I’ve both tried and disposed of a lot of garden tools over the years, but I only use a handful of unusual-looking ones. These chosen few are so handy that I rarely use a shovel, cultivator or string trimmer anymore. I hope they’ll be just as useful for you.
DeWit serrated trowel
DeWit Garden Tools’ unique take on a common trowel is everything you could possibly want in a garden tool. Its comfortable handle is constructed of long-lasting ash wood, while the business end is nothing but solid hand-forged steel. The real beauty of this trowel is its sharp, serrated edge, which cleanly cuts through any roots or stems in its path.
Use it to rip out weeds, dig in congested soil, or even as a knife for dividing perennials. Of all my tools, this is the one that I carry everywhere.
I bought this arrow-shaped variant of the common garden hoe on a whim, simply because it looked like it had to work – and it does. The pointed tip neatly rips out weeds in my vegetable garden without damaging my plants, and it makes nice furrows whenever I’m planting seeds.
The long handle makes it easy to reach into beds from outside, preventing soil compaction, muddy feet and a sore back. Mine is made by Union Tools and retails for about $ 22.
Fiskars clearing hook and billhook saw
Fiskars’ new clearing hook and billhook saw have totally changed the way I do lawn work. Each resembles a serrated machete with a hooked end, and they’re unlike anything else on the market.
I use mine to clear out woody weeds with little more than a tug, to rip out weeds growing in the cracks of my driveway, to edge my lawn (it’s a workout, but so rewarding), and to quickly break ground on new garden beds.
Each tool comes with a scabbard that conveniently fits over your belt, and it’s a good thing. These things are hardcore, especially if you sharpen them first. The Fiskars clearing hook and billhook saw each retail for about $ 30.
Fiskars clearing machete
This machete has essentially replaced the weed-whacker in my lawn work routine since it makes short work of areas that my mower won’t reach. Between the billhooks and machete, I’ve found myself using the string trimmer less and less.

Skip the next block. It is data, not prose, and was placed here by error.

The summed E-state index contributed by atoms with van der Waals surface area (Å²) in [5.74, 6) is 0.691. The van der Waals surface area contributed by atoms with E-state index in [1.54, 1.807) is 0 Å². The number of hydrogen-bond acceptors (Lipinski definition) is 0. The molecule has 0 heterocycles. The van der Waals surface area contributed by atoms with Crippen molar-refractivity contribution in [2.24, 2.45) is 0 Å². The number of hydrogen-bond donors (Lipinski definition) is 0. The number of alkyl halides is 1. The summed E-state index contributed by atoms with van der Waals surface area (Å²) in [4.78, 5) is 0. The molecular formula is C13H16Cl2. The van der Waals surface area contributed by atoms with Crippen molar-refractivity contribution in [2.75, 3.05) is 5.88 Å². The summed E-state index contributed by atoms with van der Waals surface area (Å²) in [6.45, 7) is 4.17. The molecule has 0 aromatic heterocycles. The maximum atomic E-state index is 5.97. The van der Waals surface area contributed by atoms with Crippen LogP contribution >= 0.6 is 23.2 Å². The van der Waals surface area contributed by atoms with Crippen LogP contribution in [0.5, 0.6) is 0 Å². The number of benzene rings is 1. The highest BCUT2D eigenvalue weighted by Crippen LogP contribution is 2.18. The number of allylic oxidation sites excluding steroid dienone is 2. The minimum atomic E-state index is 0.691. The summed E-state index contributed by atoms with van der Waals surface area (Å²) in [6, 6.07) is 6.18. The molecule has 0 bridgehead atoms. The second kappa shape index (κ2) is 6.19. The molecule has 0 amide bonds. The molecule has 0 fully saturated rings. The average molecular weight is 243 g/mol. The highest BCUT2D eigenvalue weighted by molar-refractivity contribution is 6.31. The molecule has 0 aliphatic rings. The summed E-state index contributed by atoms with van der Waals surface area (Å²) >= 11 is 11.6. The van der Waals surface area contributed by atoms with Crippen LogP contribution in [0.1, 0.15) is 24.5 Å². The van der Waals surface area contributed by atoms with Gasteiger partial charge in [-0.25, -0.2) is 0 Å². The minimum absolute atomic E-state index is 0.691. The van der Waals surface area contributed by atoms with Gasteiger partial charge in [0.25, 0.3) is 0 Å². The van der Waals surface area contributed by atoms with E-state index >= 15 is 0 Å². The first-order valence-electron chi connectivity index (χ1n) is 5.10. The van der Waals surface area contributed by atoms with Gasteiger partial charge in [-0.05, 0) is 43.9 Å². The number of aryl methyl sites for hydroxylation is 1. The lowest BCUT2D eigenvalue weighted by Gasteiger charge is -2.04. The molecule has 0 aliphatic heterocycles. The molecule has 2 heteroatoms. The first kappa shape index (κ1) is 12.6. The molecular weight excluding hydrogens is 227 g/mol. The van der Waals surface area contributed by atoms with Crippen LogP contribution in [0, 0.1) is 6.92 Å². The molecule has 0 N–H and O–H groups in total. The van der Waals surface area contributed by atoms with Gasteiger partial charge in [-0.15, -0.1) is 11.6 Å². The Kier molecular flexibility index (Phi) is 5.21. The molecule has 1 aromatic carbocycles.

Like the other land-clearing tools from Fiskars, the machete comes with a durable scabbard for safekeeping. It’s also useful for cutting back and harvesting sugar canes, bamboo, lemongrass, bananas and the other big tropical plants in my garden. For even bigger jobs, spring for the machete axe (approx. $ 55).
I have a shovel, but haven’t used it much since I bought a mattock. If you have to deal with tree roots, rocky soil or tough sod and weeds, do yourself a favor and buy a mattock before you exhaust yourself with a shovel or spade.
A mattock looks like a pickaxe and is used like one, but it has a flattened end that works like a garden hoe on steroids. Heaving a mattock takes a bit of upper body strength, but the tool is quite versatile once you get the hang of it.
I even use the flat end to pull up weeds with long runners – both fragile ones like those of the dollarweed, or brutes like those of the torpedo grass that once filled my vegetable garden. The brand name of my mattock has long since faded from the hardwood handle, but if you’re purchasing your own, look for one made from forged steel and hardwood.
Flexzilla Water Colors hose
While hoses wouldn’t normally be considered garden tools, hear me out. Cheap, kinky and leaky hoses cost more in the long run, and make watering chores a major hassle. Take it from someone who accidentally leaves the water on and leaves his hoses outside all year.
At the time of writing, the only working hoses in my garden are Flexzilla hoses, because every other one has broken by now. The best ones are from the P. Allen Smith Water Colors Collection and cost about $ 75 (steep, but it’s money well-spent).
Ignore the pretty colors – they’ll fade in time. Get this premium rubber hose because its kink-free, drinking water safe and even has a rugged swiveling grip to make watering easier.
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